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08 Jun 2001 00:00
Marianne Merten An intricate web of gangsters, anti-drug vigilantes, a schoolboy drug dealer and a suspected corrupt policeman operating in the Cape Flats underworld has emerged in Cape Town courts. Two leading members of the Americans gang are applying for bail on Friday June 8 after being arrested in connection with almost 2 000 Mandrax tablets seized from an 11-year-old schoolboy in Hanover Park last month.
One of them, Igshaan “Shaanoeg” Marcus, recently testified in two separate trials of members of People against Gangsterism and Drugs (Pagad) at the Cape High Court.
In battles to control drug turfs it is common practice to use minors to carry and distribute drugs and guns, and to approach police to have dockets or evidence disappear. For example, in May 1999 28s gang boss and member of the drug cartel The Firm, Ernest “Lastig” Solomons, walked free on murder and kidnap charges. The Cape High Court heard how the investigating officer Superintendent Gert Ellis carried the Solomons docket, which was tampered with, in his briefcase for eight years. The investigator was suspended months after Judge Jeanette Traverso described him as “the least credible witness I have ever come across in my 30-year career”. The Independent Complaints Directorate (ICD), a statutory police watchdog, logged 12 complaints of police corruption in the Western Cape during the 2000/2001 financial year. In the previous financial year it investigated 17 cases. According to the ICD corruption includes taking bribes and theft of dockets.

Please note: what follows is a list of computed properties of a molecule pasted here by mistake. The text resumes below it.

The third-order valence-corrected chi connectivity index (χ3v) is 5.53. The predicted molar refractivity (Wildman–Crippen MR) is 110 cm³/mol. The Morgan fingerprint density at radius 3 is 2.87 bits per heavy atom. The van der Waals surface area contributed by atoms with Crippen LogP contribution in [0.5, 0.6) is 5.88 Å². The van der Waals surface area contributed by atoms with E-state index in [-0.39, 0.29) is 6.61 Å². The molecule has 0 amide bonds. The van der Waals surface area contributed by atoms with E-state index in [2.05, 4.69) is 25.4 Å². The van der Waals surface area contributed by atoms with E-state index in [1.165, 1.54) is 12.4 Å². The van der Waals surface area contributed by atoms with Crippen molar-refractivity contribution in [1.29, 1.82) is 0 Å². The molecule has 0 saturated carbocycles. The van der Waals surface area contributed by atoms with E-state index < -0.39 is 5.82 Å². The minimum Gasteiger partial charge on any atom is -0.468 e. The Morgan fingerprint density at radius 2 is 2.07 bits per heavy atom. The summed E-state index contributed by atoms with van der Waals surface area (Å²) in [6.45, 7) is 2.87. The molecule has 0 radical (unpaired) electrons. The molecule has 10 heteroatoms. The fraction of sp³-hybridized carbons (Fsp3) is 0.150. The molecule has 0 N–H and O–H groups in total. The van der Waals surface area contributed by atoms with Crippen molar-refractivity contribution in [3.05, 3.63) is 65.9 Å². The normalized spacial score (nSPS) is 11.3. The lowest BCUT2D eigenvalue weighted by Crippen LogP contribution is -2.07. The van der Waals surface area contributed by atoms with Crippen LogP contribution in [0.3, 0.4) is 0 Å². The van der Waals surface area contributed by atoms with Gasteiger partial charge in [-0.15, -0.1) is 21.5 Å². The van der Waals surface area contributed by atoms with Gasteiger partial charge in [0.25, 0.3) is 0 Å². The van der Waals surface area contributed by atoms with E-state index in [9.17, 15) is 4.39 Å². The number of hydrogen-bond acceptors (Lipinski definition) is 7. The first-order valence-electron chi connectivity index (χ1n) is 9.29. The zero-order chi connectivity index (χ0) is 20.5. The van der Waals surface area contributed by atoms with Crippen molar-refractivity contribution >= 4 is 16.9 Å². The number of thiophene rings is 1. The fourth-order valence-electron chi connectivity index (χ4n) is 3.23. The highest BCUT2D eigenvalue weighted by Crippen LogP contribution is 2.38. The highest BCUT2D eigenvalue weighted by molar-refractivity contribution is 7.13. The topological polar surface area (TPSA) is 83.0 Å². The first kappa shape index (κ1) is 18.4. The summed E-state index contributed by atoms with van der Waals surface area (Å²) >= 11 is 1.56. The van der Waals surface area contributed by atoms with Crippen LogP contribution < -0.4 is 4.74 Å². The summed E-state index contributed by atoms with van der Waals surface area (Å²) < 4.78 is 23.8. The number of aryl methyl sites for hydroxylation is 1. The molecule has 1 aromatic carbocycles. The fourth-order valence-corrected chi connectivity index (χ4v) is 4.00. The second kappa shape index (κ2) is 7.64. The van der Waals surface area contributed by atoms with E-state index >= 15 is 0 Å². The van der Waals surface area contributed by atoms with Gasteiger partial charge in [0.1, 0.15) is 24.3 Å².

ICD national representative Tsoeu Ntsane points out the watchdog can only investigate matters if the public lays a complaint. “There are maybe cases of corruption the public is not aware of,” he says. Police sources say it could be possible Barnard was set up by colleagues from the Phillippi police station. The station has been accused of neglecting its duties amid repeated allegations that some officers are collaborating with gangsters. Hanover Park community policing forum secretary Adelaide Daniels says the organisation has raised its unhappiness for a long time. “The powers that be don’t take notice. There is no consultation with the forum. There is no cooperation with the community. For me it’s like walking into a brick wall.”
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